Brandi Chastain reacts during the unveiling of the 1999 Women's World Cup Statue at the Rose Bowl. (Sarah Reingewirtz/The Orange County Register via AP)

The unveiling of a Brandi Chastain statue outside the Rose Bowl on Wednesday could not have had better timing. Not only did the ceremony in Pasadena, Calif., take place on the 20th anniversary of the World Cup win by the 1999 U.S. women’s national team, it occurred as the current squad was celebrating its recent triumph.

Chastain, 50, was on hand for the ceremony. Her statue, which honors the 1999 squad, shows her in her iconic pose on the Rose Bowl field after she scored on the penalty kick that beat China and clinched the championship.

Chastain whipped her jersey off in jubilation, creating an indelible image. That moment, along with the heroics of her trailblazing teammates, helped inspire countless girls, including members of today’s national team, to pursue their athletic dreams.

“When I stepped up to take that penalty kick, I didn’t know what that day would mean and what that celebration would mean,” Chastain said during the unveiling. “ … You can’t possibly understand what a childhood dream feels like until you’ve lived it. The response you have are raw emotions."

Chastain was joined by two other members of that team, Saskia Webber and Lorrie Fair, to read aloud the numbers and names of all of its members. Of the victory two decades ago witnessed by a record crowd of more than 90,000, Chastain said, ″It really was the jumping-off period for what is happening today and what will continue to happen for women on and off the playing field."

Meanwhile, the successors to Chastain and Co. were heading that way to collect best team honors at the ESPY awards in Los Angeles. The 2019 squad spent the early part of its day in New York, enjoying a ticker-tape parade through the Canyon of Heroes.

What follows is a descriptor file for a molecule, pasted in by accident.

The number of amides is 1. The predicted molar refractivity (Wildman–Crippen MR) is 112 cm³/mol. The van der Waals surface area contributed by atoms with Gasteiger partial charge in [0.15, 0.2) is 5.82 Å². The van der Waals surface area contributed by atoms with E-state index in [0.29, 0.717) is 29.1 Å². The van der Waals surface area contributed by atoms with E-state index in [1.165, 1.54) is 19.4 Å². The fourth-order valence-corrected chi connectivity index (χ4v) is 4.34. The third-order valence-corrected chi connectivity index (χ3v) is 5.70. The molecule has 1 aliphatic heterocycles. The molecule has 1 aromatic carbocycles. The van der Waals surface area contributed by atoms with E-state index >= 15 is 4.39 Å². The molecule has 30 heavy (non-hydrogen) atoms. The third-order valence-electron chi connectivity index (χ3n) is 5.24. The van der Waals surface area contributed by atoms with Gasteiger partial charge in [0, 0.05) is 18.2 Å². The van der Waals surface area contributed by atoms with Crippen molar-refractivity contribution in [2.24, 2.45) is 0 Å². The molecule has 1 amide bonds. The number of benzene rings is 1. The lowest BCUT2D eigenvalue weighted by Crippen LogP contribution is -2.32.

Chastain referred to remarks made Wednesday by national team co-captain Megan Rapinoe, the Golden Ball winner of the World Cup who has been outspoken on social issues. Rapinoe told the thousands of attendees in New York: “We have to be better. We have to love more, hate less. We got to listen more and talk less. We got to know that this is everybody’s responsibility."

“When I think about this moment and I think about that ’99 team,” Chastain said, “a few words come to mind: friendship, teamwork, grit, competitiveness, laughter, love, strength, resiliency and, ultimately, inclusion. And I feel that that last word is where we are now.

“That everybody is a part of the conversation. Male, female, race, religion, experience, no experience — we all matter,” she continued. “We all can be better. And being a part of the 1999 team, we were challenged every day to be better. And we weren’t asked that from our coaches but by each other.

“And I feel that type of commitment is what made us as strong as we possibly could have been.”

Earlier in the week, the national team shared a photo of Rapinoe at a victory celebration in 1999 for her idols. Rapinoe’s teammate Carli Lloyd, who captained the U.S. squad to the 2015 title, attended a 1999 World Cup game at Giants Stadium and said the “amazing experience” sent “shivers up my spine.”

“The importance of the 1999 victory to sports and to women cannot be overstated,” Pasadena City Councilwoman Margaret McAustin said at Wednesday’s unveiling (via KTLA). “Without the work done by the 1999 Women’s World Cup team, victory in 2019 simply wouldn’t have been possible.”

“I was happy that I could contribute to the outcome,” Chastain said. “What you see behind us is not for one person. It’s for every little soccer player out there. And so that moment, I hope that every player who puts on cleats has a moment like that.”

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